Category Archives: CPD

@YouthSportTrust Open Day

On Friday the 15th of March i hosted an open day for the Youth Sport Trust, a short video of the day can be viewed below, big thanks to all the delegates who attended and the @PEgeeks that helped out.

@PEgeeks Socrative Shared Document (Google Docs)

PEgeeks I have set up and created a collaborative resource for us all to contribute towards, to help us as a community, track the progress of our students and make our assessment of pupils that little bit easier, through the use of the online Web 2.0 tool Socrative.

What is Socrative?
Socrative is a smart student response system that empowers teachers to engage their classrooms through a series of educational exercises and games via smartphones, laptops, and tablets.

How It works?
Teachers login through their device and select from a series of activities which controls the flow of questions and games. Students simply login with their device and interact real time with the content.

Teacher view socrative<

Student responses are visually represented for multiple choice, true/false and Short Answer questions. For pre-planned activities a teacher can view reports online as a google spreadsheet or as an emailed Excel file.

Benefit to PE teachers!
Questions can be multiple choice, short answer, or a combination of the two. It’s your choice! Once the exercises are completed, you receive an aggregated report. The multiple choice will be graded for you. This will help us to save time marking once a bank of high quality tests are created and established. We can use the tests in a variety of ways when assessing pupils knowledge either through qualification based subjects GCSE PE / BTEC or through KS3 practical PE to asses students knowledge and performance at the end of a specific topic of study.

a href=”https://peeducator.files.wordpress.com/2013/02/socrative.jpg”&gt;socrative
a href=”https://peeducator.files.wordpress.com/2013/02/socrative-classroom.jpg”&gt;socrative classroom

The following video is an example of how I created a competitive, engaging learning environment using the Space Race feature within Socrative: @

Creating a Socrative Quiz
Design your own evaluation exercises in minutes by importing questions or inputting them on the website. The questions are then saved in your account so you can access them anytime and share them with others through the unique SOC code assigned to each quiz.

To create your own quizzes you need to click MANAGE quizzes, CREATE A QUIZ. From here you will name your quiz and have the option of creating short answer or multiple choice questions, on the multiple choice questions it is important you mark the correct answer using the boxes on the left hand side. Once you have completed and are happy with your test you need to save it, this will then automatically generate your quiz with a SOC code (it is this code other @PEgeeks will need to access your quiz)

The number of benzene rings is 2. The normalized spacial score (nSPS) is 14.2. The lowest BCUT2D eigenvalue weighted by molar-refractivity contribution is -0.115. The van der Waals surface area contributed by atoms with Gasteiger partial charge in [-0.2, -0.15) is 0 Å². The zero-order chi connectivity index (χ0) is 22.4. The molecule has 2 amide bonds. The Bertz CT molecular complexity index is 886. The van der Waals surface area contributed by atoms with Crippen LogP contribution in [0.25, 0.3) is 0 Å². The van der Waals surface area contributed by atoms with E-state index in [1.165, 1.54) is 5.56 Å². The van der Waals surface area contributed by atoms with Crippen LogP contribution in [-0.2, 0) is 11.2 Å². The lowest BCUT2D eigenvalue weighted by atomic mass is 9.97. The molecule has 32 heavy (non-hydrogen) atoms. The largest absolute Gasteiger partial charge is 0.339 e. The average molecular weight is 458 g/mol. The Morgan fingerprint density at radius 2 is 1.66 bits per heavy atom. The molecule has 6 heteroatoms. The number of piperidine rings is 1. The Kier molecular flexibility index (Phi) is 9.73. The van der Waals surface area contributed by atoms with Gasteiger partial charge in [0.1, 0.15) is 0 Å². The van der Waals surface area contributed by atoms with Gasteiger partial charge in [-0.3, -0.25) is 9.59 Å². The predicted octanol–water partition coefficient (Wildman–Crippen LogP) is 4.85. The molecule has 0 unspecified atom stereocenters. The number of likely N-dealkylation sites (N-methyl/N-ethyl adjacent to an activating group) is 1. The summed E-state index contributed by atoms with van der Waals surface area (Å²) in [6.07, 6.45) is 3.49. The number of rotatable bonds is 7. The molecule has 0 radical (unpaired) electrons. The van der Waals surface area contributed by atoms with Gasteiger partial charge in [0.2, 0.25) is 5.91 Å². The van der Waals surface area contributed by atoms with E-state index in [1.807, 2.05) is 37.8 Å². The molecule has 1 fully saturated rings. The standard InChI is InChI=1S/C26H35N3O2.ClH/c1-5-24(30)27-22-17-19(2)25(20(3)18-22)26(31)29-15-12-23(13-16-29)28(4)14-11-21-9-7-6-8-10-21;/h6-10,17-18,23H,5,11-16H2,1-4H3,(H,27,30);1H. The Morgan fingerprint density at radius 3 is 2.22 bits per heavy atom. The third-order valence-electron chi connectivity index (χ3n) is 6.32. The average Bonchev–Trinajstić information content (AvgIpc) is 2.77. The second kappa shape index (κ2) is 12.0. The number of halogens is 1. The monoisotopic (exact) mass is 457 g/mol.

soc code

How the shared document works (instructions)
Once you have created a teacher Socrative account you will be assigned a room number, from here you can, create and manage your own quizes and activities. There is an option that allows you to MANAGE quizes once clicked you have the option of IMPORT quiz and then IMPORT SHARED QUIZ, this is where you will then enter the SOC code of a quiz from the shared document I have created

The document that has been created has a variety of columns to input data to make it easier to search for exactly what you are after, the more detail you add to these columns the easier and more effective the document will be.

Soc columns<

Quiz Name – Name/Title of your Quiz
SOC Code- The Specific SOC code to access your quiz
Type of Activity – Is it designed to be an Exit ticket, quiz, space race etc……
Subject – PE and then the specific topic it looks at
Grade Level – KS1,2,3,4,5 Who is the quiz aimed at?
Number of Questions – Contained within your quiz
Sample or Example – A sample question from your test
Concept / Description – An idea of how you or others can use it within the context of a lesson
Author – Your twitter username
School – The school or organisation you represent

The following link will take you to the shared document created, please add and quality Socrative quizzes you have or will have when completed.

https://docs.google.com/spreadsheet/ccc?key=0Al5dKSBkHzJudFM4RjNVVGd2LXJSaVYxUzB6NkNOcGc&usp=sharing

Many thanks

Ben
@PEeducator
#togetherwearestronger

Collaborative Literacy in PE project by myself @davidfawcett27 @MrWickensPE @MrMacPE @PE_SOC @peter8green @kevjones27 @PEeducator @bod83 @TheBenHorbury @TeamTait @Mat6453